Western-sounding names for boys like Brody and Wyatt also seem more popular in the Midwest than in some other parts of the country. I’ve seen more than one birth announcement for a little Rowdy or Maverick or Colt. It’s fun sometimes to see how often the roster of bull riders or barrel racers at a summer rodeo actually sound like they belong on a ranch roping cattle. The child sometimes grows up to fit the name. I know that when one of my former colleagues named his son Cooper two years ago, he commented that it’s the kind of name he could imagine being called out by a basketball announcer 15 years from now when his son runs into a gym in front of a cheering crowd. “Go, COOPER! COO-PER! COO-PER!” was echoing in his ears. Cooper, which is also coincidentally my newest nephew’s name, ranked at No. 27 in North Dakota last year. Nationally it was ranked No. 84. In a state where nearly every small town kid plays multiple sports, there are probably a lot of parents dreaming of cheering crowds!
Fictional characters have inspired baby names for centuries. Samuel Richardson‘s novel popularized “Pamela” in the 1700s. The movie “Splash” gave us the name Madison for girls. TV characters inspired real baby Bretts (from “Maverick”) and Chandlers (from “Friends”). So it shouldn’t surprise anyone that video games now are a source for baby names.
Of course, game creators must come up with character names first. Mario, one of the most popular game characters, was called “Jumpman” in the original Japanese version of “Donkey Kong.” When Nintendo brought its games to the United States around 1982, Jumpman was going to be called “Mr. Video” in the American version. After Minoru Kawabata, president of Nintendo America, had a heated argument over warehouse rent with landlord Mario Segale, “Mr. Video” became “Mario.” Nintendo executive Shigeru Miyamoto says, “If he had been called ‘Mr. Video,’ he might have disappeared off the face of the earth.”
Nameberry commemorates Earth Day with this guest blog contributed by Elisabeth Wilborn, creator of one of our absolute favorite blogs, You Can’t Call It “It” . Elisabeth, a writer, artist, and mom, lives in Brooklyn, New York
April 22 has rolled around, and we remind ourselves yet again to care for the Earth– lest it forget to care for us. If you’d like your child to be ever mindful of the planet, consider sourcing his or her name from Earth gods and goddesses, from the Earth’s bounty itself, or from one of the great conservationists (with conveniently attractive surnames, no?).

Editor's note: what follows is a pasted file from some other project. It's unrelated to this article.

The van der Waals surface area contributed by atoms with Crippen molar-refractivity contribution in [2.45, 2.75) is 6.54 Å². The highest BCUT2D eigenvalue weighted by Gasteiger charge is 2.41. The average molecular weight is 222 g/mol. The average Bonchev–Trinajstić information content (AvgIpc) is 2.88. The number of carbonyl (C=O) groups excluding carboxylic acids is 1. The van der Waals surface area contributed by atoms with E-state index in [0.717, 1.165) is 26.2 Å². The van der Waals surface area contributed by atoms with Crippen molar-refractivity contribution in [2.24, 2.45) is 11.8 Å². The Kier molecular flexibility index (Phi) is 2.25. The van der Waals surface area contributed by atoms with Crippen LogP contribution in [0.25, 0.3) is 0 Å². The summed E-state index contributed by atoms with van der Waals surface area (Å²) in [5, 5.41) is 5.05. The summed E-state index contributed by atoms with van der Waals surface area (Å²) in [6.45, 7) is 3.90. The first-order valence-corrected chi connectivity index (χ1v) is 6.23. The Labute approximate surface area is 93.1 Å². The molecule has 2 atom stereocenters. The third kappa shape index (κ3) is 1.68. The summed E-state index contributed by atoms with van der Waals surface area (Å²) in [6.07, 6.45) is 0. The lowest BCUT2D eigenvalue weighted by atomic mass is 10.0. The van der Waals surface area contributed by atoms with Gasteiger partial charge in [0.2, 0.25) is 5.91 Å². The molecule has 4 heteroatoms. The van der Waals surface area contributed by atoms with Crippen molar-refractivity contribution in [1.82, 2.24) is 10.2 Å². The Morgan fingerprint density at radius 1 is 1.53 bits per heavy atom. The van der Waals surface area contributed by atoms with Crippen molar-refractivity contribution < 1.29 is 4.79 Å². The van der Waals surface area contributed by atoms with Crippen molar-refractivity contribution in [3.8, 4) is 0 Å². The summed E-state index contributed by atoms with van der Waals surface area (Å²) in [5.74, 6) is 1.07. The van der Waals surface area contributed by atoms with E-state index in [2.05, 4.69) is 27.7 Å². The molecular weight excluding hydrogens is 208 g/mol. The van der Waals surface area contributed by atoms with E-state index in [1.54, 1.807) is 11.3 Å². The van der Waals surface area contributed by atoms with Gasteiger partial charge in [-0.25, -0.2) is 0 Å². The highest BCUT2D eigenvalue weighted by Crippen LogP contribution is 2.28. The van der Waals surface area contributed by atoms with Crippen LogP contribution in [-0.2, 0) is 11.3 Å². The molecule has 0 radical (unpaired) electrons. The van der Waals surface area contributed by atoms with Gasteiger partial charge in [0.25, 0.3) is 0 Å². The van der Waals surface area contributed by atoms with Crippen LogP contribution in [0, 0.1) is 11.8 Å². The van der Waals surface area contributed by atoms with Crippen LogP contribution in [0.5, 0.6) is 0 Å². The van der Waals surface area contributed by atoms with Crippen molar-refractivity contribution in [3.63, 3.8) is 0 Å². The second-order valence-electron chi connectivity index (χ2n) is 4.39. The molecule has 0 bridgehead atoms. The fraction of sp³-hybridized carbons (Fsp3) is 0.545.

Happy day! Be good, and enjoy it.
EMBLEMS OF THE EARTH
Avani- Sanskrit, “earth”
Demeter- Greek, “earth mother”, Greek goddess of agriculture
Francis- Italian saint reknowned for his connection to animals
Gaia- Greek, “earth”, and the goddess of the earth
Kun- Chinese, “earth”
Perpetua- Latin, “continuous”
Terra- Latin, “earth”
Vita- Latin for “life”
Zoe- Greek, “life”
Continuing her exploration of motion picture award names, one of our favorite guest bloggers, Abby Sandel, creator of the popular site Appellation Mountain , looks beyond Hollywood to find some interesting names associated with winners at Cannes, Berlin and Britain award ceremonies.
Marquee-worthy baby names are all the rage, with choices ranging from the Top Ten Ava to surnames like Harlow. Searching past Academy Award winners can provide inspiration for baby names, from the glamorous to the unusual.
But what about all those other Award shows? Oscar may be king in the US, but elsewhere, actors and directors compete for Goyas, Bears, BAFTAs, Ariels and, of course, the prestigious Palme d’Or at Cannes.
The following names are culled from award winners from across the globe, but proceed with caution. Just like not every Oscar-winning character makes for a worthy name sake, that remains true for this list.
CALYPSO: Neither an actress nor a character, the Calypso was the name of the ship used by Jacques Cousteau in the celebrated 1956 The Silent World, a documentary and early work by famed director Louis Malle.
CANDELARIA: The first Mexican film to achieve widespread international acclaim, Maria Candelaria starred Dolores del Río, the first Latin American actress to make it big in Hollywood. The movie was released in 1943, but wasn’t screened at Cannes until post-World War II.
GERTRUDE: 1946’s La Symphonie Pastorale is a French film based on a novel. Gertrude is a blind orphan adopted by a pastor. Both her foster father and stepbrother fall for her. Drama follows. The luminous Michèle Morgan starred as Gertrude – and would later lose out on the starring role in Casablanca.
KESA: Japan’s first post-war international hit was 1953’s Gate of Hell. The story of a samurai and Lady Kesa, the woman he rescues propelled Machiko Ky? to stardom. She went on to work with Akira Kurosawa and Kenji Mizoguchi.
LUCIENNE: Not an actor at all, but the jeweler who designed the original Palme d’Or award for the Cannes Film Festival.
MAGALI: Turkish-French actress Magali Noël was best known for her work with Italian director Federico Fellini, including appearing as Fanny in 1960’s legendary La dolce vita. She also scored early French rock’n’roll hits as a singer in the 1950s.
SERAFINA: Decades before Ben Affleck and Jennifer Garner chose Seraphina for their second daughter, French director Marcel Camus made Black Orpheus in Brazil in 1959. A truly international production that would garner recognition at Cannes as well as an Academy Award and a BAFTA, Serafina was one of the characters.